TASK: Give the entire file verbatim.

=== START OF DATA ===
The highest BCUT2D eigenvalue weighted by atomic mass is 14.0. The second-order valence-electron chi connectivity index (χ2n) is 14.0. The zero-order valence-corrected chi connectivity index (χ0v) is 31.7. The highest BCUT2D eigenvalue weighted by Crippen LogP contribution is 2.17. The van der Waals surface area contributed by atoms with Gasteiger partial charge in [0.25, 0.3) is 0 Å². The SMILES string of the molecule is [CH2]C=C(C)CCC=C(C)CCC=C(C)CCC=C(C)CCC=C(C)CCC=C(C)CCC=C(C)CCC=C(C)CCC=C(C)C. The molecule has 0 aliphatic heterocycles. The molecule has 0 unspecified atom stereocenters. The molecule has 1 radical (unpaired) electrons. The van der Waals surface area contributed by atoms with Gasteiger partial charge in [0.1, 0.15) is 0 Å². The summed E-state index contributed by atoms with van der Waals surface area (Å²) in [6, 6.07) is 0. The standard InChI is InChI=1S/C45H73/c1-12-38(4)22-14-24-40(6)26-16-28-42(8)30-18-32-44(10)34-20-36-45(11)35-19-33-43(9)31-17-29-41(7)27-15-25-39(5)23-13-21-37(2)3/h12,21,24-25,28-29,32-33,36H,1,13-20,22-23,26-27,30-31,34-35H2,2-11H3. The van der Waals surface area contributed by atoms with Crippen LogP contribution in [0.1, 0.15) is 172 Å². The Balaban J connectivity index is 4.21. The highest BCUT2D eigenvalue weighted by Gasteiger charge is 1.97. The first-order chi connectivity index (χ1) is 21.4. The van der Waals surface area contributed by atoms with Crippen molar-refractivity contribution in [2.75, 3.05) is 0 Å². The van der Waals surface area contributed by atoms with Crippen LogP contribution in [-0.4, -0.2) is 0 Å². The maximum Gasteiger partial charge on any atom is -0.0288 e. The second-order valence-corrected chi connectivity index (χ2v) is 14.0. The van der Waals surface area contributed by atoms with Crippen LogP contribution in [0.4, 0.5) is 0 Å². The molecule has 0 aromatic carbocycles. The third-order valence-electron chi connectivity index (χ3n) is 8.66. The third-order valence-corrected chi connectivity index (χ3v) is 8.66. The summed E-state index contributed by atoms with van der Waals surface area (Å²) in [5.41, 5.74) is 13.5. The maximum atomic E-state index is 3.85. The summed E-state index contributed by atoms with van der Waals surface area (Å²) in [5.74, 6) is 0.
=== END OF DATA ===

The highest BCUT2D eigenvalue weighted by atomic mass is 14.0. The second-order valence-electron chi connectivity index (χ2n) is 14.0. The zero-order valence-corrected chi connectivity index (χ0v) is 31.7. The highest BCUT2D eigenvalue weighted by Crippen LogP contribution is 2.17. The van der Waals surface area contributed by atoms with Gasteiger partial charge in [0.25, 0.3) is 0 Å². The SMILES string of the molecule is [CH2]C=C(C)CCC=C(C)CCC=C(C)CCC=C(C)CCC=C(C)CCC=C(C)CCC=C(C)CCC=C(C)CCC=C(C)C. The molecule has 0 aliphatic heterocycles. The molecule has 0 unspecified atom stereocenters. The molecule has 1 radical (unpaired) electrons. The van der Waals surface area contributed by atoms with Gasteiger partial charge in [0.1, 0.15) is 0 Å². The summed E-state index contributed by atoms with van der Waals surface area (Å²) in [6, 6.07) is 0. The standard InChI is InChI=1S/C45H73/c1-12-38(4)22-14-24-40(6)26-16-28-42(8)30-18-32-44(10)34-20-36-45(11)35-19-33-43(9)31-17-29-41(7)27-15-25-39(5)23-13-21-37(2)3/h12,21,24-25,28-29,32-33,36H,1,13-20,22-23,26-27,30-31,34-35H2,2-11H3. The van der Waals surface area contributed by atoms with Crippen LogP contribution in [0.1, 0.15) is 172 Å². The Balaban J connectivity index is 4.21. The highest BCUT2D eigenvalue weighted by Gasteiger charge is 1.97. The first-order chi connectivity index (χ1) is 21.4. The van der Waals surface area contributed by atoms with Crippen molar-refractivity contribution in [2.75, 3.05) is 0 Å². The van der Waals surface area contributed by atoms with Crippen LogP contribution in [-0.4, -0.2) is 0 Å². The maximum Gasteiger partial charge on any atom is -0.0288 e. The second-order valence-corrected chi connectivity index (χ2v) is 14.0. The van der Waals surface area contributed by atoms with Crippen LogP contribution in [0.4, 0.5) is 0 Å². The molecule has 0 aromatic carbocycles. The third-order valence-electron chi connectivity index (χ3n) is 8.66. The third-order valence-corrected chi connectivity index (χ3v) is 8.66. The summed E-state index contributed by atoms with van der Waals surface area (Å²) in [5.41, 5.74) is 13.5. The maximum atomic E-state index is 3.85. The summed E-state index contributed by atoms with van der Waals surface area (Å²) in [5.74, 6) is 0.